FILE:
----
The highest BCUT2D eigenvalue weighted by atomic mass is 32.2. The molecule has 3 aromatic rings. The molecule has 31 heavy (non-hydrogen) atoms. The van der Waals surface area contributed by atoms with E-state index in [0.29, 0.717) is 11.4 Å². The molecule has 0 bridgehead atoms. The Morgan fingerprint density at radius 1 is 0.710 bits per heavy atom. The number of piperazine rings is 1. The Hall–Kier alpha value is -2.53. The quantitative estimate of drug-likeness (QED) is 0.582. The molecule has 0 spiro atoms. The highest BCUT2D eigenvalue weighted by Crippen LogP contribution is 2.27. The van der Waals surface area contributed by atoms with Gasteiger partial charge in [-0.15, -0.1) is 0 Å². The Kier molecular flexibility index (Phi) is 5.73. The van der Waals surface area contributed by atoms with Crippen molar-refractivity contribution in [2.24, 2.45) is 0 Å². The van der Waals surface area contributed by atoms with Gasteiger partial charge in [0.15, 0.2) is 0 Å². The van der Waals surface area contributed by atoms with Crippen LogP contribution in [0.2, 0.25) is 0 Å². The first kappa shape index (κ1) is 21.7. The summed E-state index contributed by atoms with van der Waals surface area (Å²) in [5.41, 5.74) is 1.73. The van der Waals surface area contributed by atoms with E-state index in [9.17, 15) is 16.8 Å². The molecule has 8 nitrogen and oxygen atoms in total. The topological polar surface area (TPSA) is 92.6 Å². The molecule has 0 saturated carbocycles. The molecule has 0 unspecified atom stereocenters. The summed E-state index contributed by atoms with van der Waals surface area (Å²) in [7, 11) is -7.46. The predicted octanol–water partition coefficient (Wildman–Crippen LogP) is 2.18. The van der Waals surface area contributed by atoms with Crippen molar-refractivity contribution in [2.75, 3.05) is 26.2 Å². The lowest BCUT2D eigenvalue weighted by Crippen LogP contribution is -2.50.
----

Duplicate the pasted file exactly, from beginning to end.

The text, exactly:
The highest BCUT2D eigenvalue weighted by atomic mass is 32.2. The molecule has 3 aromatic rings. The molecule has 31 heavy (non-hydrogen) atoms. The van der Waals surface area contributed by atoms with E-state index in [0.29, 0.717) is 11.4 Å². The molecule has 0 bridgehead atoms. The Morgan fingerprint density at radius 1 is 0.710 bits per heavy atom. The number of piperazine rings is 1. The Hall–Kier alpha value is -2.53. The quantitative estimate of drug-likeness (QED) is 0.582. The molecule has 0 spiro atoms. The highest BCUT2D eigenvalue weighted by Crippen LogP contribution is 2.27. The van der Waals surface area contributed by atoms with Gasteiger partial charge in [-0.15, -0.1) is 0 Å². The Kier molecular flexibility index (Phi) is 5.73. The van der Waals surface area contributed by atoms with Crippen molar-refractivity contribution in [2.24, 2.45) is 0 Å². The van der Waals surface area contributed by atoms with Gasteiger partial charge in [0.15, 0.2) is 0 Å². The van der Waals surface area contributed by atoms with Crippen LogP contribution in [0.2, 0.25) is 0 Å². The first kappa shape index (κ1) is 21.7. The summed E-state index contributed by atoms with van der Waals surface area (Å²) in [5.41, 5.74) is 1.73. The van der Waals surface area contributed by atoms with E-state index in [9.17, 15) is 16.8 Å². The molecule has 8 nitrogen and oxygen atoms in total. The topological polar surface area (TPSA) is 92.6 Å². The molecule has 0 saturated carbocycles. The molecule has 0 unspecified atom stereocenters. The summed E-state index contributed by atoms with van der Waals surface area (Å²) in [7, 11) is -7.46. The predicted octanol–water partition coefficient (Wildman–Crippen LogP) is 2.18. The van der Waals surface area contributed by atoms with Crippen molar-refractivity contribution in [2.75, 3.05) is 26.2 Å². The lowest BCUT2D eigenvalue weighted by Crippen LogP contribution is -2.50.